In the case of bankruptcy of an independent entrepreneur or an entrepreneur with a sole proprietorship, it is referred to as a personal bankruptcy. In the event of bankruptcy of a natural person, the business assets of the bankrupt person are seized by operation of law. Entrepreneurs with a company without legal personality, such as a sole proprietorship, are also personally liable for debts in the event of bankruptcy. If there are insufficient business assets to pay off the debts, the attachment also includes the private capital of the bankrupt person.
Bankruptcy of a natural person
In addition to sole proprietorships and freelancers, private individuals too can be declared bankrupt. In both situations, this is referred to as bankruptcy of a natural person. The consequences of personal bankruptcy are often serious. Bank accounts are frozen. The bankrupt person may not make payments without permission. Bankruptcy also has consequences for a partner if the bankrupt is married in a community of property. Although the partner is not bankrupt, he or she no longer has access to any joint property and funds. The partner’s income falls within the calculation of the amount to be released (funds for living expenses). All income in excess of the set amount (to be released) comes under the bankruptcy.
Consequences of personal bankruptcy
Is an (independent) entrepreneur no longer able to pay off his debts and are there two or more creditors? In that case, a person can file for personal bankruptcy at the court. After submitting the bankruptcy petition the court appoints a bankruptcy trustee. The bankruptcy trustee will gain full control and decision-making authority over the bankruptcy estate and funds of the bankrupt person. With the proceeds from the sale of assets and the collection of possible outstanding claims, the bankruptcy trustee aims to pay the creditors on the basis of a fixed ranking order. Another consequence of personal bankruptcy is that the bankruptcy of the person concerned is included in the Central Insolvency Register and the Government Gazette.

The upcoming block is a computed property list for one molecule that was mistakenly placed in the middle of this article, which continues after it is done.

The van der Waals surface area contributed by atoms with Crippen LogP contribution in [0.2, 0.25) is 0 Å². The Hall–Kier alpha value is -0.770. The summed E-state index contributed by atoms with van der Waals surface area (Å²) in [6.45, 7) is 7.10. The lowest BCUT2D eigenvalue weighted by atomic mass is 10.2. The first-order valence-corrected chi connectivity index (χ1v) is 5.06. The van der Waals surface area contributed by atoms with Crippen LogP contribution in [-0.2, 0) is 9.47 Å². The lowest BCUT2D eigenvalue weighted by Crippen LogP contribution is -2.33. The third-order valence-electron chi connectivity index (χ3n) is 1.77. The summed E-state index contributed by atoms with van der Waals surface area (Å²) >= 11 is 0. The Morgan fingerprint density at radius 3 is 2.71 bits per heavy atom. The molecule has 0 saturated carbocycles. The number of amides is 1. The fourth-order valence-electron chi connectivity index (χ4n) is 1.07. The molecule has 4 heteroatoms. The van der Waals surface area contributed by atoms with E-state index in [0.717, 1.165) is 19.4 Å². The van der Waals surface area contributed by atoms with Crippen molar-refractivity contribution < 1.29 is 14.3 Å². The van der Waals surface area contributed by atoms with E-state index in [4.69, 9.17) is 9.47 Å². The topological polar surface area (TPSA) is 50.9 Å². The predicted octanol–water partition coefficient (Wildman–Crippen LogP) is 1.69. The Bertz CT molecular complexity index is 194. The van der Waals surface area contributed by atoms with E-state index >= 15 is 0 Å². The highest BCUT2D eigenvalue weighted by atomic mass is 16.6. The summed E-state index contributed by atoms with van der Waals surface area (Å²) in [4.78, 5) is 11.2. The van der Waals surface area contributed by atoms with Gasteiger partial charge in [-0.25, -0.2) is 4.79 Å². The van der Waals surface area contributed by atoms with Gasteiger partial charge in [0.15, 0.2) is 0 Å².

Personal bankruptcy register
The Central Insolvency Register provides an overview of bankruptcies, suspensions of payment and debt restructuring for natural persons. This information, which is kept in the local registers of courts, can be consulted up to six months after the ending of insolvency. Personal bankruptcy is recorded in the insolvency register as well. Bankruptcy reports are published in the public register. These can be consulted, free of charge. In a bankruptcy report, a bankruptcy trustee describes the state of the estate and creditors can closely monitor the current situation. Bankruptcy records of personal bankruptcy in the register are not public.
Bankruptcy and Wsnp
In the event of personal bankruptcy, the bankrupt person may request the court to refer the bankruptcy to the Wsnp, the Debt Restructuring (Natural Persons) Act. This request can only be submitted if the bankruptcy has been filed for by the entrepreneur and the relevant entrepreneur meets one of two set requirements for bankruptcy and Wsnp: • Shortly before the bankruptcy, an attempt was made to reach an amicable debt settlement. • During the bankruptcy proceedings, the bankruptcy trustee has determined that a composition agreement is not feasible. The debtor can also ask the municipality to start a Wsnp procedure for him. The statement and application must be handed over to the court by the municipality. Sending the application to the court directly is not possible. The court decides. It examines whether an amicable process is indeed not possible.
Personal bankruptcy: contact without obligation
Are you facing the possibility of personal bankruptcy or have you been declared bankrupt as a person? Our specialists in bankruptcy law are ready to represent you. During an informal meeting, we will map out your situation and try to find a suitable solution. Avoiding bankruptcy is of course always the most favourable outcome. Therefore, make sure that you take timely action, refrain from taking irresponsible financial risks and seek expert advice. For more information, feel free to contact our experienced insolvency lawyers.